Jobs and skills - training the workforce

The UK will need nearly 300,000 workers in energy efficiency retrofitting, heat pump and heat network installation by 2030. The current workforce does not have enough installers able to fit low-carbon heating technologies like heat pumps or energy efficiency measures.

Supporting recruitment in energy efficiency retrofitting, heat pump and heat network installation must be a government priority. We recommend the creation of skills academies and a Green Training Fund as well as a recruitment and training plan for the sector.


Luke Murphy, head of the IPPR Environmental Justice Commission

Joshua Emden, IPPR research fellow

Lesley Rankin, IPPR researcher


Climate Change Committee [CCC] (2020a) Progress in reducing Emissions: 2021 Report to Parliament, CCC.

EAC (2021) Prime Minister’s plan for 600,000 heat pumps scrutinised, Environmental Audit Committee.

EEIG (2019) The Net Zero Litmus Test: Making energy efficiency a public and private infrastructure investment priority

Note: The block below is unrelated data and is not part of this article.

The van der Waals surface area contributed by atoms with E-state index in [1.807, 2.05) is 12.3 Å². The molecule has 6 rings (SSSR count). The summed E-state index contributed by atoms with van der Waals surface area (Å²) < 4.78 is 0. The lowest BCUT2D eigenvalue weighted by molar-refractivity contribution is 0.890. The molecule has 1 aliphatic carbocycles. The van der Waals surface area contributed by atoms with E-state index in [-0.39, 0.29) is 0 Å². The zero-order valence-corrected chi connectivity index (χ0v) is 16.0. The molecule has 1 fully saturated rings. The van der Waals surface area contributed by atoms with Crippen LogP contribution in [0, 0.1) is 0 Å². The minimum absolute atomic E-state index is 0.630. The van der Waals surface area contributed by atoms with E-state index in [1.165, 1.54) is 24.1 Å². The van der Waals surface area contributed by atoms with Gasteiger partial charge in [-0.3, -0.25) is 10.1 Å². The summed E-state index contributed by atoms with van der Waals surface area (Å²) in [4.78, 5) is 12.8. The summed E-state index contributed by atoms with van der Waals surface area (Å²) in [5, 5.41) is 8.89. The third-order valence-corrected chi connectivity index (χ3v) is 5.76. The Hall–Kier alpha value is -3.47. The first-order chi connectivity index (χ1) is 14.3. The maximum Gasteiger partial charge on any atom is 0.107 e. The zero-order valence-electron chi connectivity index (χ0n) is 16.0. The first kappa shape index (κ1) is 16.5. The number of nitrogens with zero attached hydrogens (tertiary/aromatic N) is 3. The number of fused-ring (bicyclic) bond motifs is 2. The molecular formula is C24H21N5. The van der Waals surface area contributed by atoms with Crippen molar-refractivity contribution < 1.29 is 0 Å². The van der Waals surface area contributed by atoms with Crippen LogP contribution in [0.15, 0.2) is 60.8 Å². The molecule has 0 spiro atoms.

EEIG (2021) Learning the lessons from the green homes grant, Energy Efficiency Infrastructure Group.

Environmental Justice Commission [EJC] (2021) Fairness and opportunity: A people-powered plan for the green transition – Final report of the Environmental Justice Commission, IPPR.

Green Alliance (2021a) The green light for change: What people think about environmental tax reforms, Green Alliance. change.pdf

Green Alliance (2021b) ‘How to get from a cottage industry to a million heat pumps a year’, blog post.

Ipsos Mori (20201) Public concern about climate change and pollution doubles to a near-record level, Ipsos Mori.

Murray J (2021) Coal, cars, cash, trees': Boris Johnson sets out priorities for COP26, Business Green.

Webb J, Emden J and Murphy L (2020) All hands to the pump: A home improvement plan for England, IPPR.